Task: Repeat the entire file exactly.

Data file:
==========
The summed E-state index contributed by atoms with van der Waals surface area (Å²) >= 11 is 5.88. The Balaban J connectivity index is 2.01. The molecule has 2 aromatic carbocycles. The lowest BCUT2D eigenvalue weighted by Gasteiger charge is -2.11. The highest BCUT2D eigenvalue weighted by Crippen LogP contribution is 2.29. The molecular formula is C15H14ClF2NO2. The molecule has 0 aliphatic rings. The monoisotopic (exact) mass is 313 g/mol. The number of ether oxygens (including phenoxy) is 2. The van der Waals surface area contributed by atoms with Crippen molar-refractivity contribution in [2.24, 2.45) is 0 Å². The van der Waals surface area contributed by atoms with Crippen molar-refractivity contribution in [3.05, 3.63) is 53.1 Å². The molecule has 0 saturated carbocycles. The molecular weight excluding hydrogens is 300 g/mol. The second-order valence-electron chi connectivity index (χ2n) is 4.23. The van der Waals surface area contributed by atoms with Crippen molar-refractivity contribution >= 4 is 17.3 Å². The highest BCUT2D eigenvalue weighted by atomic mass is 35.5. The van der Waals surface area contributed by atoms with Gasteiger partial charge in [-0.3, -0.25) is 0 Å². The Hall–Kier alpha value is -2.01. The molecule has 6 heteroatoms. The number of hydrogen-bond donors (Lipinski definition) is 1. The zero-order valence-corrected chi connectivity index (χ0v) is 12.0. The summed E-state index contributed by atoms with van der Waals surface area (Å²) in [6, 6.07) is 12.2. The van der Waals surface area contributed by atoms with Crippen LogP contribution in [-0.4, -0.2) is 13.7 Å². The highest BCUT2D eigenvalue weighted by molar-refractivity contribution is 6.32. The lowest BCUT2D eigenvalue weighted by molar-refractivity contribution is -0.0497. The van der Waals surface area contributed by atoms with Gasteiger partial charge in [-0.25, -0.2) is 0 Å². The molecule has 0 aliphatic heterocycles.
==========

The summed E-state index contributed by atoms with van der Waals surface area (Å²) >= 11 is 5.88. The Balaban J connectivity index is 2.01. The molecule has 2 aromatic carbocycles. The lowest BCUT2D eigenvalue weighted by Gasteiger charge is -2.11. The highest BCUT2D eigenvalue weighted by Crippen LogP contribution is 2.29. The molecular formula is C15H14ClF2NO2. The molecule has 0 aliphatic rings. The monoisotopic (exact) mass is 313 g/mol. The number of ether oxygens (including phenoxy) is 2. The van der Waals surface area contributed by atoms with Crippen molar-refractivity contribution in [2.24, 2.45) is 0 Å². The van der Waals surface area contributed by atoms with Crippen molar-refractivity contribution in [3.05, 3.63) is 53.1 Å². The molecule has 0 saturated carbocycles. The molecular weight excluding hydrogens is 300 g/mol. The second-order valence-electron chi connectivity index (χ2n) is 4.23. The van der Waals surface area contributed by atoms with Crippen molar-refractivity contribution >= 4 is 17.3 Å². The highest BCUT2D eigenvalue weighted by atomic mass is 35.5. The van der Waals surface area contributed by atoms with Gasteiger partial charge in [-0.3, -0.25) is 0 Å². The Hall–Kier alpha value is -2.01. The molecule has 6 heteroatoms. The number of hydrogen-bond donors (Lipinski definition) is 1. The zero-order valence-corrected chi connectivity index (χ0v) is 12.0. The summed E-state index contributed by atoms with van der Waals surface area (Å²) in [6, 6.07) is 12.2. The van der Waals surface area contributed by atoms with Crippen LogP contribution in [-0.4, -0.2) is 13.7 Å². The highest BCUT2D eigenvalue weighted by molar-refractivity contribution is 6.32. The lowest BCUT2D eigenvalue weighted by molar-refractivity contribution is -0.0497. The van der Waals surface area contributed by atoms with Gasteiger partial charge in [-0.25, -0.2) is 0 Å². The molecule has 0 aliphatic heterocycles.